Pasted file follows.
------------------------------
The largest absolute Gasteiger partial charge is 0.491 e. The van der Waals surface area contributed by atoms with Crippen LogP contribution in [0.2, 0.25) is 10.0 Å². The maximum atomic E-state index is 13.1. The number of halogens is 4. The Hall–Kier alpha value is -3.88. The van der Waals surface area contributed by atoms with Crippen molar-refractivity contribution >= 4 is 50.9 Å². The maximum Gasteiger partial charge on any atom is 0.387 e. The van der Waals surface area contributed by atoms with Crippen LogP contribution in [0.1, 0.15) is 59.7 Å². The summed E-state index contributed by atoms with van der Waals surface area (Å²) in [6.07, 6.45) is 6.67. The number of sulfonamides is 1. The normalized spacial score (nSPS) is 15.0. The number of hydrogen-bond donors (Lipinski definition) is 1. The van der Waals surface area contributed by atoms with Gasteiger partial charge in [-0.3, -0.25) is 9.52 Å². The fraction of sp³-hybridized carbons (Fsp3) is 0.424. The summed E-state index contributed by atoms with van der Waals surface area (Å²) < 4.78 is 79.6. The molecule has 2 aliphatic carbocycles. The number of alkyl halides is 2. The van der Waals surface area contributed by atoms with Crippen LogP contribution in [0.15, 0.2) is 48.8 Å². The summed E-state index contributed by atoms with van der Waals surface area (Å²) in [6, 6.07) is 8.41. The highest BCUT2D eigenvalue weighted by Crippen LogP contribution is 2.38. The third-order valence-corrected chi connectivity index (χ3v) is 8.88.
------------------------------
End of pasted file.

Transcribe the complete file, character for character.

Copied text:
The largest absolute Gasteiger partial charge is 0.491 e. The van der Waals surface area contributed by atoms with Crippen LogP contribution in [0.2, 0.25) is 10.0 Å². The maximum atomic E-state index is 13.1. The number of halogens is 4. The Hall–Kier alpha value is -3.88. The van der Waals surface area contributed by atoms with Crippen molar-refractivity contribution >= 4 is 50.9 Å². The maximum Gasteiger partial charge on any atom is 0.387 e. The van der Waals surface area contributed by atoms with Crippen LogP contribution in [0.1, 0.15) is 59.7 Å². The summed E-state index contributed by atoms with van der Waals surface area (Å²) in [6.07, 6.45) is 6.67. The number of sulfonamides is 1. The normalized spacial score (nSPS) is 15.0. The number of hydrogen-bond donors (Lipinski definition) is 1. The van der Waals surface area contributed by atoms with Gasteiger partial charge in [-0.3, -0.25) is 9.52 Å². The fraction of sp³-hybridized carbons (Fsp3) is 0.424. The summed E-state index contributed by atoms with van der Waals surface area (Å²) < 4.78 is 79.6. The molecule has 2 aliphatic carbocycles. The number of alkyl halides is 2. The van der Waals surface area contributed by atoms with Crippen LogP contribution in [0.15, 0.2) is 48.8 Å². The summed E-state index contributed by atoms with van der Waals surface area (Å²) in [6, 6.07) is 8.41. The highest BCUT2D eigenvalue weighted by Crippen LogP contribution is 2.38. The third-order valence-corrected chi connectivity index (χ3v) is 8.88.